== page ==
In his studies in the Snowy Mountains, rather than making generalised statements about snow and its impacts on the animals he was studying or relying on experience from overseas studies, Glenn went back to basics in his 2006 paper ‘The characteristics and classification of Australian snow cover: an ecological perspective”.
He measured the physical characteristics of our snowpack and the environmental variables from scratch to come up with a classification of our snow and even came up with the suggestion that in an international snow classification scheme there should almost be an ‘Australian’ category, so unique was our snow.
Throughout the world, mammals under the snow have been studied using bins etc. placed in a grid system in the summer and allowed to stand until the snow falls so that the subnivean space (that space between the snow and the ground) can be accessed without disturbing the snow cover. This is time consuming, poses certain dangers to the animals and to the researcher because when your traps are open and animals likely to be caught you go out regardless of weather.
Glenn took two ideas – the subnivean pitfall trap assemblage that I used for my insect studies and the old Australian standby of hair tubes, to come up with a means of looking at distribution of small mammals on a landscape scale. He set tubes up on an altitudinal transect looking at four broad vegetation types on both snow accumulating and ablating aspects. The resulting paper ‘A technique for detecting winter active small mammals in the subnivean space using hair tubes’ was published in the European Journal of Wildlife Research and drew much attention from overseas including from Bill Pruitt the doyen of snow ecologists.
Using this technique, and identifying many hundreds of samples of hairs from the sticky tape used under the snow, Glenn was able to examine the distribution of small mammals across the landscape in his paper ‘Winter distribution of small mammals in relation to snow cover in the subalpine zone’. His other papers looked at influence of snow cover on home range and activity of the bush rat and the dusky antechinus, the implications for small mammals in the subnivean space, of snow-based recreation. He also wrote on the control of milfoil and on responses of subalpine birds and mammals to the 2003 fires.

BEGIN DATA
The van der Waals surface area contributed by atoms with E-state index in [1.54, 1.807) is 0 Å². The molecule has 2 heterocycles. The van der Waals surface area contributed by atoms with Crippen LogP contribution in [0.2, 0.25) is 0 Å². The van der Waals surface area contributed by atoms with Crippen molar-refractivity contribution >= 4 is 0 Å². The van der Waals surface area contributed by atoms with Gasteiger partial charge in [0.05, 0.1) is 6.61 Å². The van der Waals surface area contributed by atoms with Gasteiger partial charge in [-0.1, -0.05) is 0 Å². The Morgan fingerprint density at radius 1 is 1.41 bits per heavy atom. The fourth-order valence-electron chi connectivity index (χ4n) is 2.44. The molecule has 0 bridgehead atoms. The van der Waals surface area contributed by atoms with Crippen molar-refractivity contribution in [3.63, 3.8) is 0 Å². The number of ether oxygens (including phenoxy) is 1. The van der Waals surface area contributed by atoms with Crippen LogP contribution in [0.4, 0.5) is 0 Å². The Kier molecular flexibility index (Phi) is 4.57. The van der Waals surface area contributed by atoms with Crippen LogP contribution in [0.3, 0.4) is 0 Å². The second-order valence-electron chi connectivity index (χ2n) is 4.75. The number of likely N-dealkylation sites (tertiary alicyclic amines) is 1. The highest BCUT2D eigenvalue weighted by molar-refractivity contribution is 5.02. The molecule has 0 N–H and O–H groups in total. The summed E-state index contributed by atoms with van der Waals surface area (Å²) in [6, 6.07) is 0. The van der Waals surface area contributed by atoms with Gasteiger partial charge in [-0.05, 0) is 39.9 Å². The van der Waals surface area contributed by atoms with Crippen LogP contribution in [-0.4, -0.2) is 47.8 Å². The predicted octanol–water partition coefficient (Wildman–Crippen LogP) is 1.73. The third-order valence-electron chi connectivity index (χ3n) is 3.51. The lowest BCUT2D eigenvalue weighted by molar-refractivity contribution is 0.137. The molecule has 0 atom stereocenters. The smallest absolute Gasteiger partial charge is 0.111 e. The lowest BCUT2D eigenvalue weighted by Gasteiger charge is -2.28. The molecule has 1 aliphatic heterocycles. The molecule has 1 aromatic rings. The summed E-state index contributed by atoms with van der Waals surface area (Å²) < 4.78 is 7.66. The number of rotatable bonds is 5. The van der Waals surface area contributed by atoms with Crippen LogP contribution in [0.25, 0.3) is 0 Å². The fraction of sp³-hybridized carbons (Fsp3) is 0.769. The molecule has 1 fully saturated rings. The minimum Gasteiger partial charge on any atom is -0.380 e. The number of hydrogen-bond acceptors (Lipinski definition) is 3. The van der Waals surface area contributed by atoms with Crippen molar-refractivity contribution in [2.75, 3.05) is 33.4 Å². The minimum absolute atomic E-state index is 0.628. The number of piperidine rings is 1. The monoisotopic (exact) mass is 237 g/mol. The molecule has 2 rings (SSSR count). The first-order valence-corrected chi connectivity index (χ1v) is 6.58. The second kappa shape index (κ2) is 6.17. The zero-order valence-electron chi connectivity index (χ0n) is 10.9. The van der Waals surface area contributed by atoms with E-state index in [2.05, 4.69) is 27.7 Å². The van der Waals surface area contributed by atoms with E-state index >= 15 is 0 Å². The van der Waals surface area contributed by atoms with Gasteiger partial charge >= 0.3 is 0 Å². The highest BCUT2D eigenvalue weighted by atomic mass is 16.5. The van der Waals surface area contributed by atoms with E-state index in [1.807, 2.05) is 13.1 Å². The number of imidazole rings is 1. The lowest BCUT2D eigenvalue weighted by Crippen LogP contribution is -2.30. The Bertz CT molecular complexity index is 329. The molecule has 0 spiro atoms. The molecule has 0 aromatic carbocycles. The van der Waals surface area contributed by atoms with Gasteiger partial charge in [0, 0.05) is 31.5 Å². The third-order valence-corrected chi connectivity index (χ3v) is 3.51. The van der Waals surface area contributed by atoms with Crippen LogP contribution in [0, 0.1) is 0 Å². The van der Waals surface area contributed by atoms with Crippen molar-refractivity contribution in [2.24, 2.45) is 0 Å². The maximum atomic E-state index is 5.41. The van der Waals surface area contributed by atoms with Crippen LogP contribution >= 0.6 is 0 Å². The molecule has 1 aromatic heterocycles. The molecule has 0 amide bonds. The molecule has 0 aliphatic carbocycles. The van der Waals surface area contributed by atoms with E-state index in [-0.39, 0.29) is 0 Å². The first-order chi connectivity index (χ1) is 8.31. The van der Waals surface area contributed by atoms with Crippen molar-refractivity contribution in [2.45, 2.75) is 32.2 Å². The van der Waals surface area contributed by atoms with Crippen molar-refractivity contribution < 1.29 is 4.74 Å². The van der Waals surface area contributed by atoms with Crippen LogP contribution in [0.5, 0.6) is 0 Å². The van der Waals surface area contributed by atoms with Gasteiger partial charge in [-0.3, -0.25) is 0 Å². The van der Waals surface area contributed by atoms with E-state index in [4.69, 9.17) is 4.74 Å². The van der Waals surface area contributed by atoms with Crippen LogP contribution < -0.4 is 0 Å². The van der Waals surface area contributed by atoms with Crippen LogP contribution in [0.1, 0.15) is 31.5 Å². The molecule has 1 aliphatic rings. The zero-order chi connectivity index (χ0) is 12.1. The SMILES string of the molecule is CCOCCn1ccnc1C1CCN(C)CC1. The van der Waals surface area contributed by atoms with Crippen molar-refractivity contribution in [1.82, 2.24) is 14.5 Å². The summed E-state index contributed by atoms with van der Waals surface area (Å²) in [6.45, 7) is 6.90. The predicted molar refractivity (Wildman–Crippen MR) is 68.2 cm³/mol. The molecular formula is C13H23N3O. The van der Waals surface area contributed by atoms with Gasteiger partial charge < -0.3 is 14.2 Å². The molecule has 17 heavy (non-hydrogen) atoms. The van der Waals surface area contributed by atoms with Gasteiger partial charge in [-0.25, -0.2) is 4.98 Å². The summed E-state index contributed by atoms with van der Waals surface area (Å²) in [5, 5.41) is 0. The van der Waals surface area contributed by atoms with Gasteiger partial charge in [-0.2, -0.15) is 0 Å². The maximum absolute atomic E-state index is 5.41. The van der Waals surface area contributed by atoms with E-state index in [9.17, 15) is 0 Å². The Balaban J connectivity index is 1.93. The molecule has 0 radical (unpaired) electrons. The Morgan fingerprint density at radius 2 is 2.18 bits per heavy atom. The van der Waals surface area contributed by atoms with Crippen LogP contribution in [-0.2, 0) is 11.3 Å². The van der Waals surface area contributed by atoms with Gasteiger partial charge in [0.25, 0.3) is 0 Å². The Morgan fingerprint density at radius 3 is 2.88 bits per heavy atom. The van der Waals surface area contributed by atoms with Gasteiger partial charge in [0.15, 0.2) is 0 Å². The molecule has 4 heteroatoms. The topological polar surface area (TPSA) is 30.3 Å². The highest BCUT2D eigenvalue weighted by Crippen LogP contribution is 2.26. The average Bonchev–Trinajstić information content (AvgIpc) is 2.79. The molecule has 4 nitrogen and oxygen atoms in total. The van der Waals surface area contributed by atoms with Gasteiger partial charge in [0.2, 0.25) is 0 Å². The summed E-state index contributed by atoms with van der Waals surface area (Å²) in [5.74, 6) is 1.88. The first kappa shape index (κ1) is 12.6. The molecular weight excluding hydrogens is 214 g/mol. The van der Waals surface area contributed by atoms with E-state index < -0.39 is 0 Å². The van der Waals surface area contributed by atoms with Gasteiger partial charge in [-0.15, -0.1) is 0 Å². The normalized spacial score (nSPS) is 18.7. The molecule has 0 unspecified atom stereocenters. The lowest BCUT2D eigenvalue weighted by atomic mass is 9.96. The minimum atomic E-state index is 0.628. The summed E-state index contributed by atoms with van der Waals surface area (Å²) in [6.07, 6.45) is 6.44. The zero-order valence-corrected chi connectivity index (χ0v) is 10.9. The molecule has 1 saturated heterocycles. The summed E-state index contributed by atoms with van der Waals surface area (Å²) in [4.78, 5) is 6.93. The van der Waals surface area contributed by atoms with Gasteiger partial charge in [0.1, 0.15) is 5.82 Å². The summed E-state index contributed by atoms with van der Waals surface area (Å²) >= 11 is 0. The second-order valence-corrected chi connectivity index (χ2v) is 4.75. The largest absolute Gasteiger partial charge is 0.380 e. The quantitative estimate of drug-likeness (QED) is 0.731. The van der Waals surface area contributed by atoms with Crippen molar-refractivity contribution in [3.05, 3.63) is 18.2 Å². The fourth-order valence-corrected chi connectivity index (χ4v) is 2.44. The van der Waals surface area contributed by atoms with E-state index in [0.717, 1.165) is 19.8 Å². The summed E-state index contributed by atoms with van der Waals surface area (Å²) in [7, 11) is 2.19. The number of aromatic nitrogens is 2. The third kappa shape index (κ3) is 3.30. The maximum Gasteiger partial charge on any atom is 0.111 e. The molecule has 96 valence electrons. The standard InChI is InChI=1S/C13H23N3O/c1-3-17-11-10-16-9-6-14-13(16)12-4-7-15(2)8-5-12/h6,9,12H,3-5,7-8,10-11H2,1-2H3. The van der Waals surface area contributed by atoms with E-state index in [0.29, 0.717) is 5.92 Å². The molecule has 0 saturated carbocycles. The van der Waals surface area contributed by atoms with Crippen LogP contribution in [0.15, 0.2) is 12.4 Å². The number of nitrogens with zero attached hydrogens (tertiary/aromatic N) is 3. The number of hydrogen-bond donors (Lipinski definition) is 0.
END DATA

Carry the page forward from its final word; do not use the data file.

When we first met, Glenn was working at Kosciuszko National Park and also undertaking study for a degree at Charles Sturt University. Glenn went on to take a B.Sc. with Distinction and won a Deans Award in three consecutive semesters. At the time I was considering how to undertake winter fox baiting in the snow and Glenn’s interest was awakened by these twin aspects that were to dominate his next few years: snow and fauna. Glenn did the fox baiting for the next three years. He went on to do Honours at Charles Sturt University in 2000, looking at habitat fragmentation of small mammals in his thesis ‘The effects of linear disturbances on the movement behaviour of small mammals in Kosciuszko National Park.’
Needless to say he got a First Class Honours degree and capped that off with a University Medal. He came back with a proposal to do a Ph.D. and was accepted at both Charles Sturt University and the Australian National University. He chose the latter and again delved into the question of small mammals and snow. Glenn submitted his thesis, ‘The distribution and behaviour of small mammals in relation to natural and modified snow in the Australian Alps’ in 2005.
His degree conferral was the realisation of a dream that had started as a Field Officer at Kosciuszko National Park. Basically all that work was an apprenticeship for the research and the glittering prizes that lay ahead. Unfortunately that was not to be. Glenn died at home in early July and we share the sorrow of his family – his wife Karen and daughter Otylia at his untimely death.